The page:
Math 4Q03 Numerical Methods for Ordinary
and Partial Differential Equations Winter 2000
Office: BSB-246E, Tel: x23412
Office hours: Monday 14:30-15:30, Thursday 13:30-14:30 and by appointment
Purpose of the course
Most mathematical problems that arise from applications in science and
engineering are difficult or, more often, impossible to solve using techniques
from algebra or analysis courses. However, approximate solutions are almost
always possible using numerical techniques implemented on a computer.
The convergence and stability of these methods can be calculated and thus
the solution can be found to a specified precision.
The objective of this course is to teach a variety of numerical methods
(e.g., spline interpolation, numerical integration and differentiation,
numerical linear algebra and root finding) by applying them to the solution
of ordinary and partial differential equations. This approach shows how
these methods can be combined to solve a particular practical problem:
the solution of ODE's and PDE's.
An introduction to numerical methods and their application to the numerical
solution of initial and boundary value problems of ODEs and PDEs. More
specifically, topics to be covered include:
Introduction to numerical methods: interpolation, numerical differentiation
Ordinary differential equations.
Initial value problems: Euler's method, predictor-corrector, Runge-Kutta
methods, linear multistep, convergence and stability, techniques for stiff
Boundary value problems: finite differences, Galerkin method, collocation,
finite elements (interpolation and splines).
Numerical solution of algebraic equations: iterative methods, Jacobi, Gauss-Seidel,
SOR, Newton's method.
Partial differential equations:
Introduction to PDE's: classification and characteristics.
Parabolic equations: spatial discretization by finite differences, explicit
and implicit methods for time stepping, numerical instabilities and physical
Convergence theory: consistency, stability and convergence, Lax's equivalence
Hyperbolic equations: finite differences, convergence analysis.
Elliptic equations (steady-state equations): finite differences and finite
The primary texts for the course are:
Optional texts include:
Mathews, J. H. & Fink, K. D. 1999 Numerical methods using MATLAB
(3rd edition). Prentice Hall.
The Student edition of MATLAB, Version 4 for Microsoft Windows,
Pratap, R. 1999 Getting started with MATLAB 5. Oxford University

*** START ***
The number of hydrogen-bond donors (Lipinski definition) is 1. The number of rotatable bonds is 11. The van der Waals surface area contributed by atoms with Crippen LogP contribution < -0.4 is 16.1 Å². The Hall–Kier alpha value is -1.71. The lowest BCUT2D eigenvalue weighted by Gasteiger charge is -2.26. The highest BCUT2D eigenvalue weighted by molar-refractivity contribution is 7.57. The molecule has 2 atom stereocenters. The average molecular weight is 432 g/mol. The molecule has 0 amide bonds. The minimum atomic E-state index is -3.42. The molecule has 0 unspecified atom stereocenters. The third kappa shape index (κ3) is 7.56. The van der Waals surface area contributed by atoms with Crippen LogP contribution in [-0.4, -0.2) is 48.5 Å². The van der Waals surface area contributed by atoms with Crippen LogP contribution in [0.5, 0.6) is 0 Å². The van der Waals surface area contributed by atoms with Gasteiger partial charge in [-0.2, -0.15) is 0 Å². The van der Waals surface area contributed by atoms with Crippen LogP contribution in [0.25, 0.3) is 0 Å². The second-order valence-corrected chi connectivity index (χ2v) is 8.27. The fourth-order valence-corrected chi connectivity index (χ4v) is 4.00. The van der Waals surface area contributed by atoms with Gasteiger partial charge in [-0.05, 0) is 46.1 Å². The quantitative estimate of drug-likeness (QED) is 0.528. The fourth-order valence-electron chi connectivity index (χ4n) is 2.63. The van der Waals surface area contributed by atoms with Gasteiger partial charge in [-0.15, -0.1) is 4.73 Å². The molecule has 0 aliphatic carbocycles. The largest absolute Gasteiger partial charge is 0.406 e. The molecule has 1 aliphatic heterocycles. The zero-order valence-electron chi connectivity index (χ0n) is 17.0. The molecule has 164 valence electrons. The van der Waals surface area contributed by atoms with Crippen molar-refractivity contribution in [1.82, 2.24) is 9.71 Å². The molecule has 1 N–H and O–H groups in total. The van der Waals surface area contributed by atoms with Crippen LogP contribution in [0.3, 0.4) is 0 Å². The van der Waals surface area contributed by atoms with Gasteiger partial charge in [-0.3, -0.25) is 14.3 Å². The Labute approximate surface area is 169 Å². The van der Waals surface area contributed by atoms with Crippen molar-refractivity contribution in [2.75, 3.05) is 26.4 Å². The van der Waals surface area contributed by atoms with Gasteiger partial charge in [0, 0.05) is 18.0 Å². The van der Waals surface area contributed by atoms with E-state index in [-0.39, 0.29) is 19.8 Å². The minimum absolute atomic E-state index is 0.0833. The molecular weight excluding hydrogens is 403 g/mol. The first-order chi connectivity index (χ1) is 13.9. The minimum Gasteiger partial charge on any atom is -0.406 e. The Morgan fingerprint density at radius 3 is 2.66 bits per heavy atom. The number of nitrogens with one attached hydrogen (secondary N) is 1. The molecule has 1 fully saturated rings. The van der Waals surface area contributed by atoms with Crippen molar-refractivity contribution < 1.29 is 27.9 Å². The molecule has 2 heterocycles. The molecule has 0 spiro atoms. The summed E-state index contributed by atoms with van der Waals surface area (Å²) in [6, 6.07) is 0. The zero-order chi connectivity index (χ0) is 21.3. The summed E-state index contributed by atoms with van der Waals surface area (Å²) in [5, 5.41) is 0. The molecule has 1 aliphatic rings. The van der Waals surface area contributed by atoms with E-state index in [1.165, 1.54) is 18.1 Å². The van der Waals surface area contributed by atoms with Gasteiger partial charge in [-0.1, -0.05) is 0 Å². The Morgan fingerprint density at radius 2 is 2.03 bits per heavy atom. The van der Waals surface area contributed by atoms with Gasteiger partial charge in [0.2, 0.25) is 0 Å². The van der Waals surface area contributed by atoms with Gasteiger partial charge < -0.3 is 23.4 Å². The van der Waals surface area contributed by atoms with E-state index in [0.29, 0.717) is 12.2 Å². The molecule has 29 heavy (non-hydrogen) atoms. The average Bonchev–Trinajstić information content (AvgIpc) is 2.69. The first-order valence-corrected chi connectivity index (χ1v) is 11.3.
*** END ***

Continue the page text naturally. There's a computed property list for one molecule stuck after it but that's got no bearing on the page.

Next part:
Press, W. H., Flannery, B. P., Teukolsky S. A. & Vetterling, W. T.
1992 Numerical Recipes in C/Fortran, Cambridge University Press,
(QA76.783.C15N865, QA 297.N866).
Sewell, G. 1988 The Numerical solution of Ordinary and Partial Differential
equations. Academic Press (QA 372.S4148).
Five problem sheets will be given and marked for credit. Assignments are
to be dropped into the Math 4Q03 locker in the basement of the Burke Sciences
Building by 15:00 on the due date. No late assignments will be accepted.
Solutions to assignments and tests will be put on reserve in the Thode
Library. In addition, there will be one project where a single problem
is investigated in depth.
Assignment given Assignment due
January 7 January 21
January 21 February 4
February 4 February 21
March 10 March 27
March 24 April 7
Project given Project due
February 18 March 20
There will be one 50 minute test, held in a location to be announced, during
the regularly scheduled class hour on the following date:
Monday 28 February.
of topics for test (pdf)
Review session for test: Friday 18 February 13:30-15:20
at my office
Test room: A-L PC B127 (normal room)
M-Z BSB B154
Special Office hour: 9:30-10:30 Friday 25 February.
There will be a three-hour final examination during the April examination
of topics for Final Exam (pdf)
I have posted course marks on my
door (BSB 246E). Please check your marks and report any problems
to me before the final exam.
The final mark will be calculated as follows:
I reserve the right to change the weight of any portion of this marking
scheme. If changes are made, your grade will be calculated using the original
weightings and the new weightings, and you will be given the higher of
the two grades. At the end of the course the grades may be adjusted but
this can only increase your grade and will be done uniformly. I will use
the grade equivalence chart in the university calendar to convert between
letter grades, grade points and percentages.
MATLAB is installed on the computers in the lab on the 2nd floor of the
Burke Science Building. A package is also available on diskettes bound
in the book The student edition of MATLAB.
More information about MATLAB can be found at The Math Works Inc. Web site
www.mathworks.com. The book Getting started with Matlab 5
is a good guide to programming in MATLAB.
Statement on academic ethics
Attention is drawn to the ``Statement on Academic Ethics'' and ``Senate
Resolutions on Academic Dishonesty'' as found in the Senate Policy Statements
distributed at Registration and available in the Senate Office. Any student
who infringes on one of these resolutions will be treated according to
the published policy. In particular, it is expected that the assignments
and project shall be done and submitted as individual work. Students may
discuss general problems or approaches, but the final solution must be
a result of the student's own effort.
The Faculty of Engineering is concerned with ensuring an environment
that is free of all adverse discrimination. If there is a problem that
cannot be resolved by discussion among the persons concerned, individuals
are reminded that they should contact their Department Chair, the Sexual
Harassment Office or the Human Rights Consultant, as soon as possible.
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